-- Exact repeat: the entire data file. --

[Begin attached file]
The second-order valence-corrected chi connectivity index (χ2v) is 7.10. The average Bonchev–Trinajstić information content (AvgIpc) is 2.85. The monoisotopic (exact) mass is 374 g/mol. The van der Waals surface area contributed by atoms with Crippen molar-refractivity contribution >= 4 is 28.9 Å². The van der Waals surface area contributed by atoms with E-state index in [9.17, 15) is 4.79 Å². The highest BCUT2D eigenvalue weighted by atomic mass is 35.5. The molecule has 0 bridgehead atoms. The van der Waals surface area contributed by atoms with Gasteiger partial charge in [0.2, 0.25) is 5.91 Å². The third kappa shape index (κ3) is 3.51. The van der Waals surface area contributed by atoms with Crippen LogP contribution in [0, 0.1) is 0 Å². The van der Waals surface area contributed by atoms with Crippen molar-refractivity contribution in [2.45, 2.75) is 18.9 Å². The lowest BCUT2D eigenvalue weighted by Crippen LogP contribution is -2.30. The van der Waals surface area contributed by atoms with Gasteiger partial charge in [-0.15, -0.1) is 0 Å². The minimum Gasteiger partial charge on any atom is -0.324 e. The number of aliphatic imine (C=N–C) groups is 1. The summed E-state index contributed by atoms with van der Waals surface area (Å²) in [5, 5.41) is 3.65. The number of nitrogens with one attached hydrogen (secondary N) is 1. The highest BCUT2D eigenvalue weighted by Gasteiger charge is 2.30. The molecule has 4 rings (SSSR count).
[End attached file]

The second-order valence-corrected chi connectivity index (χ2v) is 7.10. The average Bonchev–Trinajstić information content (AvgIpc) is 2.85. The monoisotopic (exact) mass is 374 g/mol. The van der Waals surface area contributed by atoms with Crippen molar-refractivity contribution >= 4 is 28.9 Å². The van der Waals surface area contributed by atoms with E-state index in [9.17, 15) is 4.79 Å². The highest BCUT2D eigenvalue weighted by atomic mass is 35.5. The molecule has 0 bridgehead atoms. The van der Waals surface area contributed by atoms with Gasteiger partial charge in [0.2, 0.25) is 5.91 Å². The third kappa shape index (κ3) is 3.51. The van der Waals surface area contributed by atoms with Crippen LogP contribution in [0, 0.1) is 0 Å². The van der Waals surface area contributed by atoms with Crippen molar-refractivity contribution in [2.45, 2.75) is 18.9 Å². The lowest BCUT2D eigenvalue weighted by Crippen LogP contribution is -2.30. The van der Waals surface area contributed by atoms with Gasteiger partial charge in [-0.15, -0.1) is 0 Å². The minimum Gasteiger partial charge on any atom is -0.324 e. The number of aliphatic imine (C=N–C) groups is 1. The summed E-state index contributed by atoms with van der Waals surface area (Å²) in [5, 5.41) is 3.65. The number of nitrogens with one attached hydrogen (secondary N) is 1. The highest BCUT2D eigenvalue weighted by Gasteiger charge is 2.30. The molecule has 4 rings (SSSR count).